One fatal overdose is one too many.
This is why it is so important to know your OPTIONS if you or someone you care for uses drugs. The Overdose Prevention Through Intensive Outreach Naloxone and Safety (OPTIONS) is a statewide initiative to improve the health of Mainers who use drugs. The initiative is a coordinated effort of the Maine Office of Behavioral Health (OBH) and other state agencies.
The OPTIONS initiative’s purpose is to promote harm reduction strategies, help people who use drugs on the journey to recovery and reduce the number of drug overdoses in Maine.
Through OPTIONS, each of Maine’s 16 counties has an OPTIONS liaison. The liaison is a licensed behavioral health clinician and often works with local emergency medical services (EMS) and law enforcement agencies.
Liaisons work alongside first responder counterparts to de-escalate behavioral health crises when possible and to connect individuals with services that will support their needs. Many liaisons are in recovery and know what the individual is going through and needs immediately, as well as long-term. Relationships between liaisons and those they support are often long-lasting.
OPTIONS is working to increase the number of Mainers who know about and understand the state’s Good Samaritan Law, in an effort to increase calls to 9-1-1 for medical assistance in the event of an overdose emergency. The program is also working to increase the distribution and availability of life-saving Naloxone (Narcan) across the state.
A person who is lost to an overdose no longer has an opportunity to recover. This is why it is important to educate those at-risk on safer drug use practices that reduce the chance of overdose.
OPTIONS strives to provide education about reducing the harm of taking drugs through practices that include not using drugs alone, having fentanyl test strips and Naloxone on hand, using clean syringes, and testing at least once a year for HIV and Hepatitis C.
OPTIONS liaisons often help connect people affected by drug use with services in their community to help them with basic needs, such as finding shelter, finding a place to detox, resources for clothing and nourishment, assistance with transportation needs, and much more.
If a person you care about is using drugs and you are concerned they might be in danger, there are some things you can do to help them stay safe and give them the best possible chance of recovery. OPTIONS also provides links to assistance for family members and friends.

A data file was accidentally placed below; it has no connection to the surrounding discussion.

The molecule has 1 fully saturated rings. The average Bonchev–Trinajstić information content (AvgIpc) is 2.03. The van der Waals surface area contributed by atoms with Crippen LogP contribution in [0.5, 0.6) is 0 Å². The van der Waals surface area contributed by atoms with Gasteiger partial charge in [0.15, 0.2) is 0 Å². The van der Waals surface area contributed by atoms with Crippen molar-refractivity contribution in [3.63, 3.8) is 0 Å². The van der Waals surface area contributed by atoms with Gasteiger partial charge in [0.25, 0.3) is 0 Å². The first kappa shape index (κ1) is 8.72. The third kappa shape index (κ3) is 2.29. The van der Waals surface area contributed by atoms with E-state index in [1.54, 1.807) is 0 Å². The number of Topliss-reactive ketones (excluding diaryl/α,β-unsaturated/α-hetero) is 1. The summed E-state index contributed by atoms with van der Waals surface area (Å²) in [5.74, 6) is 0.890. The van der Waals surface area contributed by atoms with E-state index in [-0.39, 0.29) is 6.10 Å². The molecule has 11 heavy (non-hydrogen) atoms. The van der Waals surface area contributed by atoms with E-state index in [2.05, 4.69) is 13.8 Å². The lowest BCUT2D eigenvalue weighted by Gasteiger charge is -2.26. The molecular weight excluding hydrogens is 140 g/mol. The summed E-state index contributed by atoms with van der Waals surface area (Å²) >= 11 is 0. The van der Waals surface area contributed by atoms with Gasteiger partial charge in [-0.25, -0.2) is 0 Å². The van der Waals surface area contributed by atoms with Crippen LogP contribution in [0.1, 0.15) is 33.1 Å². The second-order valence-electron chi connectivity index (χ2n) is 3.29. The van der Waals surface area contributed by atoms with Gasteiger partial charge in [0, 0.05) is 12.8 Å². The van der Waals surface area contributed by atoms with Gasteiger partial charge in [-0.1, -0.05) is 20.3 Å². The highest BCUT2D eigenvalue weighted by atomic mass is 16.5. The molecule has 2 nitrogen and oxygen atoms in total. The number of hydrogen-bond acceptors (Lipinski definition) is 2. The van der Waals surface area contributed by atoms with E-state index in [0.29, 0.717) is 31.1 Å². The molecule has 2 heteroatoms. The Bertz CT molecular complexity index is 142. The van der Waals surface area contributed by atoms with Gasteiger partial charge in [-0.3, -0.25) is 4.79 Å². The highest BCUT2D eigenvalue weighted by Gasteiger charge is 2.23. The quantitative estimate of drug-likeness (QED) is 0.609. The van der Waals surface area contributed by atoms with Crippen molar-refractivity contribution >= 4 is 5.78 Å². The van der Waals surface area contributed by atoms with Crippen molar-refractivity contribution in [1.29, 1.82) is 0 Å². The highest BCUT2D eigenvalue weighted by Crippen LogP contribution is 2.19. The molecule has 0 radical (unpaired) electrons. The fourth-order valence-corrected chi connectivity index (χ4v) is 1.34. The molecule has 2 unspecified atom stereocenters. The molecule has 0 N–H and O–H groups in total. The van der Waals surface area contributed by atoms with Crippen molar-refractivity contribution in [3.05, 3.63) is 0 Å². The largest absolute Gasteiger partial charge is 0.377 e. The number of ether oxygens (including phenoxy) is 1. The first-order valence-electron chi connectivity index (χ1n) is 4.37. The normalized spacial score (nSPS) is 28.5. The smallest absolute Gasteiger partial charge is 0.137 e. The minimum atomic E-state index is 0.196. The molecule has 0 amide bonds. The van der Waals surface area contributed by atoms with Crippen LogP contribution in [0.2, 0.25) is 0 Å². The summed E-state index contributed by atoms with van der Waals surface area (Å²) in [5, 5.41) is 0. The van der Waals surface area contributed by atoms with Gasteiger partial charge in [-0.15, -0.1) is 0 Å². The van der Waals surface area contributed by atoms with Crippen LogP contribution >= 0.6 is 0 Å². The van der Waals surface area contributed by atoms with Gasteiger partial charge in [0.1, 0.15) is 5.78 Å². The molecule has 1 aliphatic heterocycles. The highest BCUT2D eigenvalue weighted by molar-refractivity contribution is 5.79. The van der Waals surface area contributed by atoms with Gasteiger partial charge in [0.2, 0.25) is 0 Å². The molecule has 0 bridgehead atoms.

Find out who your OPTIONS Liaison is and more about the initiative at https://knowyouroptions.me/.
Meet Your Oxford County Liaison
If you live in Oxford County, odds are you’ve seen Glenn Gordon out in the community. He’s the OPTIONS Initiative Liaison for the county—all 2,176 square miles of it.
Glenn works with six local Oxford County police departments plus the Maine State Police.
“I like to get out about once a week,” he said. “My role is to co-respond in situations involving substance use.”
The situations can range from robbery to intent to sell drugs to overdose. Glenn assists by doing what’s possible to keep the individual from going to jail by educating them about resources like treatment and recovery programs, shelter and food, and someone to talk with that understands the path they are on.
“In some situations, the officers may have to arrest the individual,” Glenn said. “However, in most instances, the police are generally empathetic.”
He receives referrals from police and human services agencies, often to people who have survived an overdose. “I provide the individuals with resources for access to harm reduction and treatment options. I stay in touch with as many as I can,” he said. “I don’t judge them. They may be on a different path and sometimes it’s hard to make traction. But that’s OK.”
Glenn participated in the panel discussion that followed the screening of As We Are last fall at Kezar Falls Theater in Porter. The film—written, acted and directed by high school students—explores the complexities of substance use from the perspective of teens.
“I feel like the film was my personal experience. I shared very candidly about my story as an adolescent,” Glenn said. “I think being in recovery myself makes me more compassionate and empathetic.”
Glenn said he started having trouble with drugs and alcohol at age 14, and first went to a 12-step program when he was 18.
“Most people, if push comes to shove, they put the drugs down. The solution isn’t just stopping using drugs for others. That’s where the addiction comes in – the disease,” said Glenn. “And the cure is connection. We need to remove the stigma. It’s a disease. We need to remember that.”
How can we suspend judgment?
According to Glenn, through one caring interaction at a time.